(Adds detail, background, analyst comment, shares)
By Silke Koltrowitz
ZURICH Feb 6 Swiss watch exports to China rose
in December, data showed on Thursday, adding to signs a
difficult spell for luxury goods makers in an important market
may be coming to an end after Swatch Group's upbeat
statements on Wednesday.
Swiss watchmakers sold fewer watches in China last year
after a government crackdown on gift-giving to officials hit
demand for expensive timepieces.
Continued weakness in the Chinese market is one of the main
reasons why analysts expect luxury goods sales growth to slow in
2014, despite strong demand from the United States and emerging
market tourists hunting for bargains in Europe.
Recently, however, signs are mounting that demand for
watches in China may be picking up again.
Swiss watch exports to mainland China, their No.3 market,
jumped 18.8 percent in December, partly due to comparison with a
very weak result the year before, the Swiss watch federation
(FH) said on Thursday. They fell 12.5 percent in 2013.
Exports of Swiss timepieces to No.1 market Hong Kong, where
mainland Chinese like to shop, were down 1.8 percent in
December, after falling 5.6 percent for the whole of 2013, the
FH said, speaking of a "gradual recovery".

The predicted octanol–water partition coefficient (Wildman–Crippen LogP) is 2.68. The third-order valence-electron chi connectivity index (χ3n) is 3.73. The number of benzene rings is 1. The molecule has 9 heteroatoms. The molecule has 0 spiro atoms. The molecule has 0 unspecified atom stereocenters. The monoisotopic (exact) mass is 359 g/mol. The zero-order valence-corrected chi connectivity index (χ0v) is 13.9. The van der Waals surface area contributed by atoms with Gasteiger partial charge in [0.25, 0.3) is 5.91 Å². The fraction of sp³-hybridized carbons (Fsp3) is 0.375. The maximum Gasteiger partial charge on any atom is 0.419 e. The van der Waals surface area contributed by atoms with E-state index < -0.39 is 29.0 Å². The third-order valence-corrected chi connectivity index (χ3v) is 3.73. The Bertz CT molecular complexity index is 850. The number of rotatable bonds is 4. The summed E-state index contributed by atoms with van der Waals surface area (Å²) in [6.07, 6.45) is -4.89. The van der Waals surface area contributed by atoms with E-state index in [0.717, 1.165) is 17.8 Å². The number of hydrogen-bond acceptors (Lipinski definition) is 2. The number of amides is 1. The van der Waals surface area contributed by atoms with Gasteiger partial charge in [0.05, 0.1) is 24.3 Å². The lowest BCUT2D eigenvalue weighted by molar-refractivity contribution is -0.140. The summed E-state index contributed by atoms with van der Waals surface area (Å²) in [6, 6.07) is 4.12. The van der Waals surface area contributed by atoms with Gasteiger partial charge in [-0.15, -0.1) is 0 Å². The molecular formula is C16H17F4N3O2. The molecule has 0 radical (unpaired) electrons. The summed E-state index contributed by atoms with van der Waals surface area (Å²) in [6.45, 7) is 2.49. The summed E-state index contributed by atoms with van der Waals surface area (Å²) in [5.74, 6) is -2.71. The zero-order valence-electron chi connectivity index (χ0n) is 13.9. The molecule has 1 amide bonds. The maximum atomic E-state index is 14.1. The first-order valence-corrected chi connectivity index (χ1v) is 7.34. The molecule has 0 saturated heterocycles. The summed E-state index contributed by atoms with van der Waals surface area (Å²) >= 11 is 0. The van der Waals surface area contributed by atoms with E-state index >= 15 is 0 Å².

"The December datapoint is difficult to read given the
obvious benefits of earlier timing of Chinese New Year but it is
overall slightly positive for sector sentiment," Citi analyst
Thomas Chauvet said in a note.
"We see limited signs of restocking in the industry at this
stage although the end of destocking might be near with better
industry growth expected in 2014," he said.
Swatch Group Chief Executive Nick Hayek has said he expects
double-digit percentage sales growth this year on the back of an
improvement in demand in China.
J.P.Morgan Cazenove analyst Melanie Flouquet said in a note
that Hayek told analysts on a call on Wednesday that mainland
Chinese demand may have turned a corner, notably thanks to
increasing consumption by China's middle classes.
"Hayek believes that the consumption from 'normal' people
has now overtaken that of state employees and that this is
evident in January and first week of February sales," she said.
With its Longines and Tissot brands, the world's biggest
watchmaker has a significant exposure to the mid- and
entry-price segment. Chinese demand for Longines and Tissot
watches remained strong throughout 2013, Swatch said.
"China's new president Xi Jinping's tough stance on
corruption practices and extravagant spending is likely to limit
any recovery of the illegitimate component of luxury demand this
year," Chauvet said, adding this was likely to have a greater
impact on the high-end than the mid-range segment.
Shares in Swatch were up 1.8 percent at 1049 GMT, after
rising 4 percent on Wednesday, while shares in peer Richemont
were up 0.8 percent. The European personal and
household goods index was up 1.3 percent.
Swatch Group makes 37 percent of its revenue in Greater
China, which includes Hong Kong and Macao, while Cartier-owner
Richemont generates 29 percent of its sales there.
(Additional reporting by Astrid Wendlandt; Editing by Mark